Those evangelical circles which, denying the law, are still not in situation ethics, represent merely cases of arrested development: an administrative fiat, like a papal encyclical, blocks the logical progress into situation ethics.

The law is necessary and basic to Christian faith. Love, in Biblical thought, is not antinomian: it is the fulfilling of the law (Rom. 13 : 8 - 10 ). Old-fashioned fathers are thus scripturally sound in declaring that they administer their discipline as an act of love.

Love, as the great humanistic virtue, has become all-important. Those who belong to the party of love are the holy ones of the humanistic world even in the commission of crimes, whereas the orthodox Christian, as a hate-monger by definition, is guilty even in the non-commission of a crime.

Love does appear in the law, but in the context of law, not humanistic feelings. Love of neighbor is required by the Mosaic law in Leviticus 19 : 17, 18 : Thou shalt not hate thy brother in thine heart; thou shall in any wise rebuke thy neighbour, and not suffer sin upon him. Thou shalt not avenge, nor bear any grudge against the children of thy people, but thou shalt love thy neighbour as thyself: I am the LORD.

St. Paul's explanation sums up the matter: "Love worketh no ill to his neighbour: therefore love is the fulfilling of the law" (Rom. 13 : 10 ) To love one's neighbor means to keep the law in relation to him, working him no ill, in word, thought, or deed. If a neighbor's course of action leads to evil, or to problems, a word of warning is to be given as a means of preventing him ill. The meaning of neighbor in this passage ( Lev. 19 : 17, 18 ) is a fellow believer. In Leviticus 19 : 33, 34, it includes foreigners and unbelievers. The law of love here gives no grounds for trying to govern our neighbor, nor does it reduce love to a frame of mind: it is a principle which is manifested as a totality in word, thought, and deed. The Bible is not dualistic in its view of man: it does not recognize a good heart with evil deeds. Man is a unit. As a sinner, he is clearly evil. As a redeemed man, he is in process of sanctification, and thus manifests both good and evil, but an evil thought begets an evil deed as clearly as a godly thought begets a godly act.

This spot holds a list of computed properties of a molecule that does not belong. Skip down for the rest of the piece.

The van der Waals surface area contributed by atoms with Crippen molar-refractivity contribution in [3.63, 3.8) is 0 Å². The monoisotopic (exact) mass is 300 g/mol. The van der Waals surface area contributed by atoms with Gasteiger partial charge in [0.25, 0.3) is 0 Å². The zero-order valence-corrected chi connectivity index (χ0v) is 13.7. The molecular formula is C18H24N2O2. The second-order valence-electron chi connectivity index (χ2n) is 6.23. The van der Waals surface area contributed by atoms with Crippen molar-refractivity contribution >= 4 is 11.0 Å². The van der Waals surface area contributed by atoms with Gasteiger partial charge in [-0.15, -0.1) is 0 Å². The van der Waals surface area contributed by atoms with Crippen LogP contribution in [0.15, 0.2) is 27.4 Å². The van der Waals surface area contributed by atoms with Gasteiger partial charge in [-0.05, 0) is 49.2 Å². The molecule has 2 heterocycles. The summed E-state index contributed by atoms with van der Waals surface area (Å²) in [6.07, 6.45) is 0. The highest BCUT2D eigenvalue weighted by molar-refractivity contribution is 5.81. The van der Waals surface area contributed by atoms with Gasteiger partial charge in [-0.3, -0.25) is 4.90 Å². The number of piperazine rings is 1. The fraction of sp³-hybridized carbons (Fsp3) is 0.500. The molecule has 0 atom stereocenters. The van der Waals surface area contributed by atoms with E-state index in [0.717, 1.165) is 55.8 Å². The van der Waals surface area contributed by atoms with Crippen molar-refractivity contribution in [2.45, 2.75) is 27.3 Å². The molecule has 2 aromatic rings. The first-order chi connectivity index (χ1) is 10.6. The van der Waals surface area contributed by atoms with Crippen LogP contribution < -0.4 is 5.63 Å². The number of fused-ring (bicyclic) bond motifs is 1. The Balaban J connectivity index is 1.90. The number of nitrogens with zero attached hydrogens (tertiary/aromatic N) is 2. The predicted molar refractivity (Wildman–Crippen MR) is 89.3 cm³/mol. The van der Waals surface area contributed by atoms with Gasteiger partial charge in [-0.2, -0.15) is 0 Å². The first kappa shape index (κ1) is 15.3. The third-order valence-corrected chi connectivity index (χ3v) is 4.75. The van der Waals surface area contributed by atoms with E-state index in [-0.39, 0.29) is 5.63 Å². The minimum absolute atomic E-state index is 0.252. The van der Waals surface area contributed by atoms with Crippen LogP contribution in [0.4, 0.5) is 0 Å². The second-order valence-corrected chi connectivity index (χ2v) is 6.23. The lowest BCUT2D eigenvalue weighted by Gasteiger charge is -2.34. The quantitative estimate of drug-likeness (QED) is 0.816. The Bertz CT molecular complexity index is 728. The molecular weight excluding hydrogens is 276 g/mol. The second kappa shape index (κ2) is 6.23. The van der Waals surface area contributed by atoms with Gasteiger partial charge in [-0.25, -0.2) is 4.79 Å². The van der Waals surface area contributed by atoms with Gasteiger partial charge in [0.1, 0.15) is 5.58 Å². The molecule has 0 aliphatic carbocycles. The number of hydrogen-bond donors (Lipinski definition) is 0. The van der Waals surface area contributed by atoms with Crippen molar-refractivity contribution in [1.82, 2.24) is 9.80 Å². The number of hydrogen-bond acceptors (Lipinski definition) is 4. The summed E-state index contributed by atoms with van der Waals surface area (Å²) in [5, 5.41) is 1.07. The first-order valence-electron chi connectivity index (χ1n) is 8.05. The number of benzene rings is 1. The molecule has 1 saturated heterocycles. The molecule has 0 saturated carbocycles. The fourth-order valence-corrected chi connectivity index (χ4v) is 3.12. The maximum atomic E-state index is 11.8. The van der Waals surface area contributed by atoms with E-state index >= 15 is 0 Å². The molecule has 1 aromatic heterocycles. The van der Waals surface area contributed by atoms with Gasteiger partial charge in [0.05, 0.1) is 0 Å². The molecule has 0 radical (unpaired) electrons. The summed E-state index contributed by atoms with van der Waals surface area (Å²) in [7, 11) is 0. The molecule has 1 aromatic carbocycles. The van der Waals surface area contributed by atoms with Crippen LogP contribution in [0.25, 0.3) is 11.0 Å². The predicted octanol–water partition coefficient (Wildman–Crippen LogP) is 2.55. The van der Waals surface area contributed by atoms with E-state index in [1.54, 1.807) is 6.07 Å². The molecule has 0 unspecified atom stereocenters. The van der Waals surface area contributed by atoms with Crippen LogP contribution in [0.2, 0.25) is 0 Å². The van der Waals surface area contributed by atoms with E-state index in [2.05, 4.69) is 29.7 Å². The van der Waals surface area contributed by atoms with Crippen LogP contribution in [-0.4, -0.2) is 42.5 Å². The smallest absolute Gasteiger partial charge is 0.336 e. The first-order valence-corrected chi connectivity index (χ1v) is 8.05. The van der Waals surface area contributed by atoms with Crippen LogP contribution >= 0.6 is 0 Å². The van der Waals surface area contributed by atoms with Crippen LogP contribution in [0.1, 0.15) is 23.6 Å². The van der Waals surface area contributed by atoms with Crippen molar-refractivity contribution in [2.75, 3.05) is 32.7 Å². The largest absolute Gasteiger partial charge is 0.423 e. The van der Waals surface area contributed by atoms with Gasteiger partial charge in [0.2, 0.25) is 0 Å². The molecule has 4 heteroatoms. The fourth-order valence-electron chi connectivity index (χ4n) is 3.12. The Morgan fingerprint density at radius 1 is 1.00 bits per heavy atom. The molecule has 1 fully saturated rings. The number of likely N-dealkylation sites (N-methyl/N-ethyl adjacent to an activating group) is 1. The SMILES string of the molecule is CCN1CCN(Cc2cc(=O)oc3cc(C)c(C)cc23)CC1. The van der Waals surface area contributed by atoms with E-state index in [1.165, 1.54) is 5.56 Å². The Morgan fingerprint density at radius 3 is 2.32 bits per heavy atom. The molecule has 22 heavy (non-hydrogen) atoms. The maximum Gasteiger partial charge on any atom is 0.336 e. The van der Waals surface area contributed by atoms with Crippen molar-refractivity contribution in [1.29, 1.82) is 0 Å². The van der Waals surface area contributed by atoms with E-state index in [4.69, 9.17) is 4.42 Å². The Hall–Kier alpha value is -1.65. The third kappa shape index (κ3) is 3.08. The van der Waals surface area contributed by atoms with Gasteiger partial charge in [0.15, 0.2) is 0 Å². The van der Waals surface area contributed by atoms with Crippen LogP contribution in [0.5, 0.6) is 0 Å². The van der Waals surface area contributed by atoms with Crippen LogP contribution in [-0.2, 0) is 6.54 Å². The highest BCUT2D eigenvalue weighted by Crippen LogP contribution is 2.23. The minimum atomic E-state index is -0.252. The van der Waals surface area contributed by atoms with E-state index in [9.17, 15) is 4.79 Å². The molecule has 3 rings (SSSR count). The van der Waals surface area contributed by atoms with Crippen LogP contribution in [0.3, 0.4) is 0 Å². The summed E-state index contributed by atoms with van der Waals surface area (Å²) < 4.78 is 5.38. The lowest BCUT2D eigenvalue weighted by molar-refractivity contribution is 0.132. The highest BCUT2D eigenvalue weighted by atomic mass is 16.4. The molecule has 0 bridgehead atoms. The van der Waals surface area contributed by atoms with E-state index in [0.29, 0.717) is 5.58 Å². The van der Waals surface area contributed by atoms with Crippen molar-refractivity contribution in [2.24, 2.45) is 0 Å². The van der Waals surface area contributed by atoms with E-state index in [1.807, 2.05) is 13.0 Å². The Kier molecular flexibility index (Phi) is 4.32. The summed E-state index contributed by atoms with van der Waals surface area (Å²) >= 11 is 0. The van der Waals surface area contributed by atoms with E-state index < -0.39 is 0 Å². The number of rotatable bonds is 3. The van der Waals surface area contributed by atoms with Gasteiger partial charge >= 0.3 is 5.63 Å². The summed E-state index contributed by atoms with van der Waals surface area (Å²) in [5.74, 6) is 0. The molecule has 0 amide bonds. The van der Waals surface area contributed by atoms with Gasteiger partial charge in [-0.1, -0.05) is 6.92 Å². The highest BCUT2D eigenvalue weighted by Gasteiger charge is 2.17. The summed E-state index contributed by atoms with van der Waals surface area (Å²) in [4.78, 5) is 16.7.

"Every imagination of the thoughts" of man's heart is "only evil continually" (Gen. 6 : 5 ), and it is a part of that evil imagination for man to think well of his evil. Because man is a sinner, he cannot take the law into his own hands: Thou shalt not avenge" (Lev. 19 : 18 ). Because man is not God, man cannot therefore assume the judgment seat of God to judge men in terms of himself. We cannot condemn men for their likes or dislikes in terms of ourselves. We can judge them in relationship to God, whose law alone governs and judges all men. Personal judgment is forbidden: "Judge not . . ." (Matt. 7 : 1 ), but we are required to "Judge righteous judgment" (John 7 : 24 ).

The Pauline principle states the issue clearly with respect to love: first, it works no ill to his neighbor; second, love is the fulfilling of the law. To work ill to one's neighbor is clearly forbidden. It is a form of killing our neighbor's life and liberty.